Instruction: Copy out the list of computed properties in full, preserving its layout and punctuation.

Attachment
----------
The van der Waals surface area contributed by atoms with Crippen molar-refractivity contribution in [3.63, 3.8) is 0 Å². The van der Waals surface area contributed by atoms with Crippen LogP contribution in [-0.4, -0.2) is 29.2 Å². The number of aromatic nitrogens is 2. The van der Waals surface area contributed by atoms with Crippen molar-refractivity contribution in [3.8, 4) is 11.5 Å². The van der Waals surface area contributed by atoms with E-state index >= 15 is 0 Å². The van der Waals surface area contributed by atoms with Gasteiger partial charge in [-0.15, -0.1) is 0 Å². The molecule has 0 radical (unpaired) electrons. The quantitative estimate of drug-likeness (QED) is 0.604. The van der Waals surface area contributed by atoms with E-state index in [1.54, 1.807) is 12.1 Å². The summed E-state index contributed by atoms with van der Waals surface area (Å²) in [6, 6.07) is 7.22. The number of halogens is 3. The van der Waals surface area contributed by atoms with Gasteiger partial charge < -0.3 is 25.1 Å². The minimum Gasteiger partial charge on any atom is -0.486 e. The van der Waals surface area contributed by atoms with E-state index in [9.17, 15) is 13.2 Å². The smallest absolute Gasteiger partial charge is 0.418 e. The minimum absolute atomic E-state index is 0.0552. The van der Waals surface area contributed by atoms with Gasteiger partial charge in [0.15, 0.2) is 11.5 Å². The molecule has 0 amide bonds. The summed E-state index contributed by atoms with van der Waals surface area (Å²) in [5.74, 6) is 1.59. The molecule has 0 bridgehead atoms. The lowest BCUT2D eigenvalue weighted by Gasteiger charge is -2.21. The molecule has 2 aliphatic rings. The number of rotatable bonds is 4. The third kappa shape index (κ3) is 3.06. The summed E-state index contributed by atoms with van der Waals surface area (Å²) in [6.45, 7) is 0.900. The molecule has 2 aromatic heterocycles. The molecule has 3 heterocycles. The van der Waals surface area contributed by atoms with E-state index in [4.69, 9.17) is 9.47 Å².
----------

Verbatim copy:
The van der Waals surface area contributed by atoms with Crippen molar-refractivity contribution in [3.63, 3.8) is 0 Å². The van der Waals surface area contributed by atoms with Crippen LogP contribution in [-0.4, -0.2) is 29.2 Å². The number of aromatic nitrogens is 2. The van der Waals surface area contributed by atoms with Crippen molar-refractivity contribution in [3.8, 4) is 11.5 Å². The van der Waals surface area contributed by atoms with E-state index >= 15 is 0 Å². The van der Waals surface area contributed by atoms with Gasteiger partial charge in [-0.15, -0.1) is 0 Å². The molecule has 0 radical (unpaired) electrons. The quantitative estimate of drug-likeness (QED) is 0.604. The van der Waals surface area contributed by atoms with E-state index in [1.54, 1.807) is 12.1 Å². The summed E-state index contributed by atoms with van der Waals surface area (Å²) in [6, 6.07) is 7.22. The number of halogens is 3. The van der Waals surface area contributed by atoms with Gasteiger partial charge < -0.3 is 25.1 Å². The minimum Gasteiger partial charge on any atom is -0.486 e. The van der Waals surface area contributed by atoms with E-state index in [9.17, 15) is 13.2 Å². The smallest absolute Gasteiger partial charge is 0.418 e. The minimum absolute atomic E-state index is 0.0552. The van der Waals surface area contributed by atoms with Gasteiger partial charge in [0.15, 0.2) is 11.5 Å². The molecule has 0 amide bonds. The summed E-state index contributed by atoms with van der Waals surface area (Å²) in [5.74, 6) is 1.59. The molecule has 0 bridgehead atoms. The lowest BCUT2D eigenvalue weighted by Gasteiger charge is -2.21. The molecule has 2 aliphatic rings. The number of rotatable bonds is 4. The third kappa shape index (κ3) is 3.06. The summed E-state index contributed by atoms with van der Waals surface area (Å²) in [6.45, 7) is 0.900. The molecule has 2 aromatic heterocycles. The molecule has 3 heterocycles. The van der Waals surface area contributed by atoms with E-state index in [4.69, 9.17) is 9.47 Å².